Hauntologists, EP1/EP2

murayama_5
Artwork by Macoto Murayama

[Hauntologists]


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Though it surely wasn’t the only limited-run boutique techno label launched last December, the Hauntologists imprint garnered plenty of interest and, naturally, speculation. The only concrete information provided was that the EP was recorded in Berlin and Düsseldorf, and that it was linked to Berlin’s Hardwax record store. The colonialism-chic of the the hand silk-screened record sleeve teased hints of African drumming from the reduced rhythms (for instance, the opening track), and of course there was that name, “Hauntologists.” Originally coined by Jacques Derrida to describe persisting echoes of communism after the fall of the Berlin Wall (see Spectres of Marx), the term “hauntology” has recently been moonlighting as a slippery adjective in music criticism, where writers like K-Punk and Simon Reynolds have applied it variously to elements in the work of artists as Burial, Mordant Music and Tricky, and especially to the sounds coming from the Ghost Box label. “EP1” seemed to pay lip service to one notion or another of hauntology, the sleeve pointing perhaps to repressed trauma lying in the bedrock of western culture, and the music’s analogue palette generally espousing an appropriation of “outmoded” futurist styles but, ultimately, the connection felt more incidental than anything.

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What was self-evident, though, was cerebral music that felt like live-in-studio rough cuts, but whose tripping rhythms and light funk adapted neatly to a club setting. The melodies in “A2,” for example, drone on unrelentingly as though building to all-out psych freak-out, but were kept in check by measured zaps of acid bass. The track’s plinking rhythms, meanwhile, had airs of clinical IDM and unabashed house, as well as the aforementioned African echoes. Though the two tracks on the B-side made more immediate sense as contemporary dance music, they cut close enough to “A2” that it was easy to imagine the entire record was edited down from some extended jam session. Interestingly, this lent the record a hell of a double-identity: post-rock noodling by day, unfussy dance beats by night.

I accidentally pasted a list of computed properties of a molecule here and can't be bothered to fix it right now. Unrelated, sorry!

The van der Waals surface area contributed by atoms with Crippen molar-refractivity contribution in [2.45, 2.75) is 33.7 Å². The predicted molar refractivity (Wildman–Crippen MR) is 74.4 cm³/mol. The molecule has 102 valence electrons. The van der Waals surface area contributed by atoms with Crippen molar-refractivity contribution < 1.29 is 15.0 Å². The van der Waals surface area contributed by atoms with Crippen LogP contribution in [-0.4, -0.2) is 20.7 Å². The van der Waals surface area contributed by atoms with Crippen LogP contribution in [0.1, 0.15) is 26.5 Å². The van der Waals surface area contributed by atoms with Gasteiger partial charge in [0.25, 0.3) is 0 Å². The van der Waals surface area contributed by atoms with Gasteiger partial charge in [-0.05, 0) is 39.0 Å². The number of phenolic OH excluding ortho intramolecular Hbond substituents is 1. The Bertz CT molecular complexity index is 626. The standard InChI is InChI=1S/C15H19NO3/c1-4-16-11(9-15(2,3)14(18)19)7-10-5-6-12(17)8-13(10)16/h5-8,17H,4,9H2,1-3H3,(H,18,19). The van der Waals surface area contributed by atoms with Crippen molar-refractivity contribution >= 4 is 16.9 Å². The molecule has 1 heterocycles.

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June brought “EP2,” a trickle of information, and even a little promotion from the Hauntologists camp. For one, Stefan Schneider and Jay Ahern came forward to claim responsibility for the music. Schneider’s full-to-bursting CV includes laptop improvisation in September Collective, live percussion in the Arcade Fire-affiliated Belle Orchestre, and bass in To Rococo Rot and Kreidler — to say nothing of his solo recordings as Mapstation. Ahern, meanwhile, has built a sturdy reputation for rolling techno as Add Noise, notably collaborating with Robert Henke. Where this “techno not techno” makeup handily explains the sound of their debut, Hauntologists’ second EP is more refined, tidied, and “on-genre.” Stripped-down, more functional percussion sacrifices a lot of the untethered, real-time vitality of the first record but, on the plus side, this record’s sound in general is richer and fuller. The bass lines stand out in particular, wound into tight, springy coils of almost tactile detail. The template pushes all the right buttons but — here comes the hand-wringing — to me, this sounds more like applied formula than the earlier record. With the exploratory rough edges sanded down, tracks like “A2” and “B2” sound a bit indistinct. That said, “B1” works rather brilliantly, with ominous ripples and writhing funk that craft a creepy mood and somnambulist groove more potently than anything else they’ve done. At this point, a more literal interpretation of the name “Hauntologists” might be in order: practitioners in the study of the spine-tingling.

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